- Timber storage including sheets, planks, boards, joists and cut sizes.
- Vinyl, plastic, foamed plastic, rubber and other combustible sheets, offcuts and random pieces and rolled material storage, e.g. carpet, tar paper, linoleum, wood veneer and foam mattresses.
- All materials having wrappings or preformed containers of foamed plastics.
- hazardous processes or storage including the following:
To require the installation of suitable fire sprinkler systems where necessary to address specific hazards.
Refer to the comment on EP1.4 for the reasons why the BCA requires the installation of sprinkler systems in buildings.
Table E1.5 sets out when sprinklers are required in a building, while Specification E1.5 sets out the type of sprinkler required and other technical details. The notes to Table E1.5 also contain useful information on other Parts of the NCC requiring the installation of sprinklers within a building.
Specification E1.5 allows the use of a residential sprinkler system in certain Class 2, 3, 9a and 9c buildings.
Table E1.5 specifies when sprinklers are required in a building and which parts of the building must be sprinkler protected. Unless a fire wall or other construction with the appropriate FRLs separates parts of a building required to have sprinklers from a part of a building not required to have sprinklers, then the sprinkler requirements must be applied to the whole building.
Table E1.5 requires all buildings with an effective height of more than 25 metres, except those which only contain an open-deck carpark, to be sprinkler protected. An exemption is also granted to smaller Class 8 electricity network substations within a multi-classified building as they are provided with additional fire protection measures to compensate for the removal of sprinklers. The provision regarding an effective height of 25 metres recognises the effective operating height for fire brigade ladders and other firefighting and rescue equipment.
Table E1.5 requires sprinkler protection to Class 2 or 3 buildings (excluding a residential care building — see other table items for residential care buildings) where the rise in storeys is 4 or more and the effective height is not more than 25 m. The requirements for these sprinkler systems are contained within Specification E1.5 and Specification E1.5a.
The reference in Table E1.5 to a Class 9a health care building used as a residential care building makes it clear that where a Class 9a building is used as a residential care building as defined in Schedule 3, it must be fitted with a sprinkler system installed in accordance with AS 2118.1 or AS 2118.4.
To provide further clarification, a Class 9a health care building used as a residential care building must meet the BCA provisions that apply for a Class 9a health care building.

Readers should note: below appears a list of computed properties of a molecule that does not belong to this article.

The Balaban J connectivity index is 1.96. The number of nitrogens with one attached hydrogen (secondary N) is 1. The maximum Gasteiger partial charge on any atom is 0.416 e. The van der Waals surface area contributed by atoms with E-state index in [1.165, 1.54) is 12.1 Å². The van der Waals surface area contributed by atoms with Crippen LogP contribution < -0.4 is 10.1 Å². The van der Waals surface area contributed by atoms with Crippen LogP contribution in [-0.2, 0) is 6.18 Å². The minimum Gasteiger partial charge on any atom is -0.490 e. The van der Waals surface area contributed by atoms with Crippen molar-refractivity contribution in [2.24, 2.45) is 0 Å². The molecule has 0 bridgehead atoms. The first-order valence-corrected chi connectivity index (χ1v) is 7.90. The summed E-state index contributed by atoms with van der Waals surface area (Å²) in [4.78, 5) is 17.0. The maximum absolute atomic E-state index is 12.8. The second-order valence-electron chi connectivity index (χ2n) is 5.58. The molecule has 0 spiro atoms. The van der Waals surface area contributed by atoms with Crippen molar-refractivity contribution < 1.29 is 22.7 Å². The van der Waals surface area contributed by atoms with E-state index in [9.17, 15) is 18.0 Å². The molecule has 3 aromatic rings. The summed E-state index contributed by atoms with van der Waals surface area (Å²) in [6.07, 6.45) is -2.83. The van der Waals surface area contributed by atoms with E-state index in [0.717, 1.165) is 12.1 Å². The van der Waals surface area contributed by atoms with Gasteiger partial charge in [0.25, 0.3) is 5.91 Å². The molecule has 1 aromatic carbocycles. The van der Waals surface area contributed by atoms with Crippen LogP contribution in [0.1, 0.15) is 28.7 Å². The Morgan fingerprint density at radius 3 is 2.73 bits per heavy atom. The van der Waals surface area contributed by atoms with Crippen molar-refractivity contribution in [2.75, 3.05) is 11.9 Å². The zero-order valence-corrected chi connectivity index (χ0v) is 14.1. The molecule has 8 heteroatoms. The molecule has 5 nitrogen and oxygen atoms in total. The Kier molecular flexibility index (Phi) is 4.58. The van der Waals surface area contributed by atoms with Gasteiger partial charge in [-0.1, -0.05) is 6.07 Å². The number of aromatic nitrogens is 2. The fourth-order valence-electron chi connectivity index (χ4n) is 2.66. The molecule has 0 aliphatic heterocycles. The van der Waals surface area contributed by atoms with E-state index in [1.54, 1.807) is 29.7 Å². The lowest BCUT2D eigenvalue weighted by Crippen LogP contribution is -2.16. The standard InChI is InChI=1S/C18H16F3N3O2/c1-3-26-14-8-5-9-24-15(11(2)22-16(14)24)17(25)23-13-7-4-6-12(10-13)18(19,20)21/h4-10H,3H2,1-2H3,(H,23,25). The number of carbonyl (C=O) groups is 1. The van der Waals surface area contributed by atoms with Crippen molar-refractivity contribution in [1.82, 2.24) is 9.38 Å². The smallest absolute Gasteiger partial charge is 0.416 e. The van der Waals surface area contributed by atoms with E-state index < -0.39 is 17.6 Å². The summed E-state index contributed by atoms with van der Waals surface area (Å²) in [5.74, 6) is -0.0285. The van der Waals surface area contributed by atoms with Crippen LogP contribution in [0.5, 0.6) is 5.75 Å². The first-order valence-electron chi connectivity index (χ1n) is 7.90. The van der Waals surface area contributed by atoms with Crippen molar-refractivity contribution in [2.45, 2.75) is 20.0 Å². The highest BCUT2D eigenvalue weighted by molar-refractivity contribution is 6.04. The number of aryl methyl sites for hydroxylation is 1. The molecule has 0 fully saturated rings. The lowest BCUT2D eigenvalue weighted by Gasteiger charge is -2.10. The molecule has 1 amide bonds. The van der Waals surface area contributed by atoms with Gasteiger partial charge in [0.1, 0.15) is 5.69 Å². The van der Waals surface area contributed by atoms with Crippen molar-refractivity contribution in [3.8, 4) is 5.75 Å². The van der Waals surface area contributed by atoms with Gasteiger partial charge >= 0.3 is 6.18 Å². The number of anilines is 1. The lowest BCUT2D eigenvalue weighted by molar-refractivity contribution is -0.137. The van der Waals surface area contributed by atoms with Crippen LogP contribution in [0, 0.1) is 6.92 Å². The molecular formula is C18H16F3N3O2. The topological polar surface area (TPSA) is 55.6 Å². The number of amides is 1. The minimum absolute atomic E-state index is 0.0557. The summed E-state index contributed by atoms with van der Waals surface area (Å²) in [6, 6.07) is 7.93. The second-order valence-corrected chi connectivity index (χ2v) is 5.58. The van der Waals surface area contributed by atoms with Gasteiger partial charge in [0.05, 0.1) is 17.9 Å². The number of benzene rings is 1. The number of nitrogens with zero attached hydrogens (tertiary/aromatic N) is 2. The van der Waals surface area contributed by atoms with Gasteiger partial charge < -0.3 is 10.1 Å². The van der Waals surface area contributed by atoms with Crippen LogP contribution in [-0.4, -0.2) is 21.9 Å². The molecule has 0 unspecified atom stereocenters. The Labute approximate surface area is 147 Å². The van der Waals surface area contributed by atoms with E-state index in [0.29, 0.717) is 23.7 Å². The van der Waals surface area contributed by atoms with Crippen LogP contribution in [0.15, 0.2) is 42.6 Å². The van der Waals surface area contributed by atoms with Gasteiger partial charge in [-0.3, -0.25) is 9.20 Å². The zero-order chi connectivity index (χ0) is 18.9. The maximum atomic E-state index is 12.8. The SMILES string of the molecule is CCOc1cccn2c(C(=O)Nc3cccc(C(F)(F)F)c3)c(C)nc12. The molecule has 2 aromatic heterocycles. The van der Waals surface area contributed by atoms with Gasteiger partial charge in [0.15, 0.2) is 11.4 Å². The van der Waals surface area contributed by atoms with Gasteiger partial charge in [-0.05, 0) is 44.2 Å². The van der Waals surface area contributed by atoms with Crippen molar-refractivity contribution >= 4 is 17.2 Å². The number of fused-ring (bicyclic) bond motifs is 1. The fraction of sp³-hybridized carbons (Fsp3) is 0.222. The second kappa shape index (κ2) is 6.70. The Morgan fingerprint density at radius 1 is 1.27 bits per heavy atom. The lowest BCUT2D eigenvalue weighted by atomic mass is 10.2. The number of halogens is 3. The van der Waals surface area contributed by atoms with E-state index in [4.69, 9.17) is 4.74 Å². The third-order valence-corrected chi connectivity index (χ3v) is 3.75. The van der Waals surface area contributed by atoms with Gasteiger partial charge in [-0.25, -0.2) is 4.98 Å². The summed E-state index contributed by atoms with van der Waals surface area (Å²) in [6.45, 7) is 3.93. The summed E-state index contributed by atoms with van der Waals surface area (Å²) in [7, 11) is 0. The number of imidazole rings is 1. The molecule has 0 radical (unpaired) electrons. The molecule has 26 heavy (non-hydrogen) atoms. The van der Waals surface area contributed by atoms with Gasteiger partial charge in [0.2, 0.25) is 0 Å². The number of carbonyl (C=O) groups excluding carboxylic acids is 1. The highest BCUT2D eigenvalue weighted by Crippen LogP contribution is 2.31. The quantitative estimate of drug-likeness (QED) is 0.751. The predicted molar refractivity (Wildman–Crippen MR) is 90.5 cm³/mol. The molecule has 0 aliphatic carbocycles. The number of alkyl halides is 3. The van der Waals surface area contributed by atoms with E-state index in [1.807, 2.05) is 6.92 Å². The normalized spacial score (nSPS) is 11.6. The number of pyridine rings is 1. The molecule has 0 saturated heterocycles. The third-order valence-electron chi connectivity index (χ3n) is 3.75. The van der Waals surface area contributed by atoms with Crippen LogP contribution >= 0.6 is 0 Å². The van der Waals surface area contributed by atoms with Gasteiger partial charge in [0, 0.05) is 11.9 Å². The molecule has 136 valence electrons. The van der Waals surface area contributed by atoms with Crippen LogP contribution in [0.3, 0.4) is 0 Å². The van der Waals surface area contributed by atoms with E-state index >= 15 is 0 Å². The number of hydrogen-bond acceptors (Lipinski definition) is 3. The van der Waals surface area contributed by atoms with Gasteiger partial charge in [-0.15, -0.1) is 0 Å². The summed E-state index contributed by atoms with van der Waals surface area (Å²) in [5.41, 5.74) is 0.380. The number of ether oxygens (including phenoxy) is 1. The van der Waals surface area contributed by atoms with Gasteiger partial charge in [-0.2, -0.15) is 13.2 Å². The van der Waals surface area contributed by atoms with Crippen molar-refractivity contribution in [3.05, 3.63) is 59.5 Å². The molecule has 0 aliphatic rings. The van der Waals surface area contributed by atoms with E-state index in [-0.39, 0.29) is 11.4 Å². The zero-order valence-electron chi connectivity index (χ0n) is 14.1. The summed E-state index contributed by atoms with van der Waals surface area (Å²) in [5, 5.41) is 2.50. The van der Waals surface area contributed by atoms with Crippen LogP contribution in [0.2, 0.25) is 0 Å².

The definition of a health care building means a building whose occupants or patients undergoing medical treatment need physical assistance to evacuate the building during an emergency and includes a nursing home or similar facility for sick or disabled persons needing full-time care. Therefore, a health care building could include a residential aged care building in which occupants are provided with some level of medication, and need assistance to evacuate.
Notes 1, 2 and 3 to Table E1.5 contain useful references to other BCA provisions that may require the installation of a sprinkler system.
E1.6 Portable fire extinguishers
Portable fire extinguishers must be—
provided as listed in Table E1.6; and
for a Class 2, 3 or 5 building or Class 4 part of a building, provided—
to serve the whole Class 2, 3 or 5 building or Class 4 part of a building where one or more internal fire hydrants are installed; or
subject to (b), selected, located and distributed in accordance with Sections 1, 2, 3 and 4 of AS 2444.
Portable fire extinguishers provided in a Class 2 or 3 building or Class 4 part of a building must be—
an ABE type fire extinguisher; and
a minimum size of 2.5 kg; and
|Occupancy class||Risk class (as defined in AS 2444)|
|General provisions—Class 2 to 9 buildings (except within of a Class 9c building).||
Specific provisions (in addition to general provisions)—
||To cover Class A and E fire risks.Note 2|
Notes to Table E1.6:
- For the purposes of this Table, an emergency services switchboard is one which sustains emergency equipment operating in the emergency mode.
- A Class E fire extinguisher need only be located at each nurses' station, supervisors' station or the like.
- Additional extinguishers may be required to cover fire risks in relation to special hazards provided for in E1.10.
- The fire risks in a Class 2 or 3 building or Class 4 part of a building must include risks within any sole-occupancy unts, however portable fire extinguishers are not required to be located within a sole-occupancy unit unless the sole-occupancy unit has a floor area greater than 500 m2.
To require the installation of suitable portable fire extinguishers, where necessary, to address specific hazards.
Refer to the comment on EP1.2 for the reasons why the NCC requires the installation of portable fire extinguishers in buildings.
For a Class 2, 3 or 5 building or Class 4 part of a building, E1.6(a)(ii) requires portable fire extinguishers to only be provided—
- E1.6(a)(ii)(A)—to serve the whole Class 2, 3 or 5 building or Class 4 part of a building where internal fire hydrants are installed; or